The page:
Ravel danced to Russian's tune for ballet masterpiece
The French composer Maurice Ravel is best remembered for something with a distinctly Spanish flavour. He was the man who gave us Boléro -- universally recognised, yet treasured and disparaged in equal measures. But that singular piece of fluff is far from being his masterpiece.
That is the score for a ballet, Daphnis et Chloé, and the story of how it came about is quite a tale. This was around 100 years ago, when Paris was very much cutting edge in the arts, the place to put on your show, and, fresh out of the conservatory, Ravel was making his name. His pieces were mainly small scale, but he was doing well enough to come to the notice of one of the most important people in town.
Serge Diaghilev was a Russian promoter who'd based himself in Paris. He'd a big success one summer with a production of Mussorgsky's opera Boris Godunov, which he staged with a company from St Petersburg.
For this man on a mission, ballet was an obvious next step. But Diaghilev wasn't one for convention -- he wanted to push the boundaries -- and his ideas for the development of dance also demanded new music. He found new talent to provide it.
Diaghilev's bet was that Ravel could produce a winning score. "Astound me!" he challenged him, as he did everybody he commissioned.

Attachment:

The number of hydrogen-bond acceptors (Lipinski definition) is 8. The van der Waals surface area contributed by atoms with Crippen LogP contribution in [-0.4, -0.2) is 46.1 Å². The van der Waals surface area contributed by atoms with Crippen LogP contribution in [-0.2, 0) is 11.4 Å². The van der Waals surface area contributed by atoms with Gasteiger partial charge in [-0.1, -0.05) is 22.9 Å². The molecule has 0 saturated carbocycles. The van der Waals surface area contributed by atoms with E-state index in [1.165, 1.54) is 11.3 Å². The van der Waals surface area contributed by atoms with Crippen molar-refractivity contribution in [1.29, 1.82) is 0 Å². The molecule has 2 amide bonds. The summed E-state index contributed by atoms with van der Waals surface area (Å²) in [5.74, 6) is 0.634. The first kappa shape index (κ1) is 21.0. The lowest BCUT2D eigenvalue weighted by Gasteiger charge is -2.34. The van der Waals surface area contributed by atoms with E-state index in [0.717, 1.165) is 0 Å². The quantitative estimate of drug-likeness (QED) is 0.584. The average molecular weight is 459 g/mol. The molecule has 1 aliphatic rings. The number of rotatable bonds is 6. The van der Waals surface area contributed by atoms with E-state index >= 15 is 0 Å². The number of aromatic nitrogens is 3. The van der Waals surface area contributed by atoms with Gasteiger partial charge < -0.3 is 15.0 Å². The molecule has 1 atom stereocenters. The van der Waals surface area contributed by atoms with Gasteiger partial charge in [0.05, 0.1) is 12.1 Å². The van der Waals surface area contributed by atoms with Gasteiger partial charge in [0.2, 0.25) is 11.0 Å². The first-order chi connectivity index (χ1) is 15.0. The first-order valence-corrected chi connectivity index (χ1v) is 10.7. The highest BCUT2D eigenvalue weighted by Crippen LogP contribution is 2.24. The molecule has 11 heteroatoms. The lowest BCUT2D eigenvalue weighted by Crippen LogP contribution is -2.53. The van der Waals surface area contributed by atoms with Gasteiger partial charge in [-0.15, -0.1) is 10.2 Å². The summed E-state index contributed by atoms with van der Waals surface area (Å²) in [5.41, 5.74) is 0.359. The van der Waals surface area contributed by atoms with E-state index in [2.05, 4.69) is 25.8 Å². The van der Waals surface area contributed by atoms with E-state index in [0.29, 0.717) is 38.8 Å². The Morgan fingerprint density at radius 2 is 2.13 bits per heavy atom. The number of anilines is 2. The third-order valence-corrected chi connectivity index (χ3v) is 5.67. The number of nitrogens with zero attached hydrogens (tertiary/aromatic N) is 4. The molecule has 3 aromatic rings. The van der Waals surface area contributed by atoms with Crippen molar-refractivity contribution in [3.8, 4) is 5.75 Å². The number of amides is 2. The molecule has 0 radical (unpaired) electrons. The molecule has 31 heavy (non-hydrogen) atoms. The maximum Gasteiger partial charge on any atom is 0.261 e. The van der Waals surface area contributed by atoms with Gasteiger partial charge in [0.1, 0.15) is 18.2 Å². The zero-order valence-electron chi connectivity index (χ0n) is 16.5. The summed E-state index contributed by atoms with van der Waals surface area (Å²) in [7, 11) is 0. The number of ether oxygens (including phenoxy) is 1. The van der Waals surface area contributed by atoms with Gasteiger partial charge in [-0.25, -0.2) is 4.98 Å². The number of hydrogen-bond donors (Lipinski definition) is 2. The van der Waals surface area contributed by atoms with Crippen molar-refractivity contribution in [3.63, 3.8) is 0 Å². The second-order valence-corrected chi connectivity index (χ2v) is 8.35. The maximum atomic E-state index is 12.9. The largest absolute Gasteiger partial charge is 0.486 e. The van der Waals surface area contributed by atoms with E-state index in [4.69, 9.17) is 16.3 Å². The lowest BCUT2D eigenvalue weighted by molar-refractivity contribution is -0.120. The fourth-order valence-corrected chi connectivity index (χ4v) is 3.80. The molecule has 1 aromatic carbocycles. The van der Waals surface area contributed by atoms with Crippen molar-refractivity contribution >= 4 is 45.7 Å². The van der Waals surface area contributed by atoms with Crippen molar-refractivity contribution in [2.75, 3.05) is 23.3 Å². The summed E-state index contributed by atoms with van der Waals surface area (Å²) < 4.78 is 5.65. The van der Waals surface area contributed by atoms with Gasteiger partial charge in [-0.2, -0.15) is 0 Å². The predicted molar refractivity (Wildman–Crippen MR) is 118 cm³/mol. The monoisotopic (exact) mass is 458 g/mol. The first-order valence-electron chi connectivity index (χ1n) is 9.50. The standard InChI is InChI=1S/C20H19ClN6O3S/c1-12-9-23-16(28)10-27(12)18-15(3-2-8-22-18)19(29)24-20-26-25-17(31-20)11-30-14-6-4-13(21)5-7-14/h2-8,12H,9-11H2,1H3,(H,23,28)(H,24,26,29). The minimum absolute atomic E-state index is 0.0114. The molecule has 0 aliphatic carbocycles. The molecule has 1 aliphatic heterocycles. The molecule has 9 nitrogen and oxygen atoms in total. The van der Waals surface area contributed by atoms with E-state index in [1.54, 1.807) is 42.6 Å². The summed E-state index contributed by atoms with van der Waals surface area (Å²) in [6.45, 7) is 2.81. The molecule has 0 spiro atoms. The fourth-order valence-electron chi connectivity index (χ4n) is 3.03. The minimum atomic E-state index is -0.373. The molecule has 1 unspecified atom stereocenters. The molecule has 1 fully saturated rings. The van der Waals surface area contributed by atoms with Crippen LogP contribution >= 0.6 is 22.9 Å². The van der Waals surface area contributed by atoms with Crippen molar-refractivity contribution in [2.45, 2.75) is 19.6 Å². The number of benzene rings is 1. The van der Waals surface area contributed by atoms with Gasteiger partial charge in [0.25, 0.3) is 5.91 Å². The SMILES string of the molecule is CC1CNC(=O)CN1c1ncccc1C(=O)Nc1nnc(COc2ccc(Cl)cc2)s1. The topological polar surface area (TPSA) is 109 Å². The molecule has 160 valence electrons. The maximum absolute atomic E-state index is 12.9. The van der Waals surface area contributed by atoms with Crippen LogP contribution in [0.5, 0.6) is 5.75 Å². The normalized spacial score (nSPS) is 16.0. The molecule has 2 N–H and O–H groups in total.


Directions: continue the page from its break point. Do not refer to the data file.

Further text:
Ravel set to work, and spent 12 months at the piano, developing what he called a "choreographic symphony". But turning it into the complete version for a full-blown orchestra of 50-plus players, not to mention a wind machine and a chorus with no words to sing, proved tortuous. It took him another two years.
Along the way, though, maybe even to prove he was on the right lines, he constructed a concert suite from what he'd already written and it went down well.
Finally, in the spring of 1912, it all came together, and this love story of the two orphans brought up by shepherds on an island off ancient Greece took to the stage for the first time in June of that year.
The music from Daphnis et Chloé is sumptuous, sparkling and emotional by turns, and mostly heard these days in suite form. Ravel himself, though, would maintain that as it was constructed as a symphony, it would make more sense -- even without the dancing -- to hear the whole thing.
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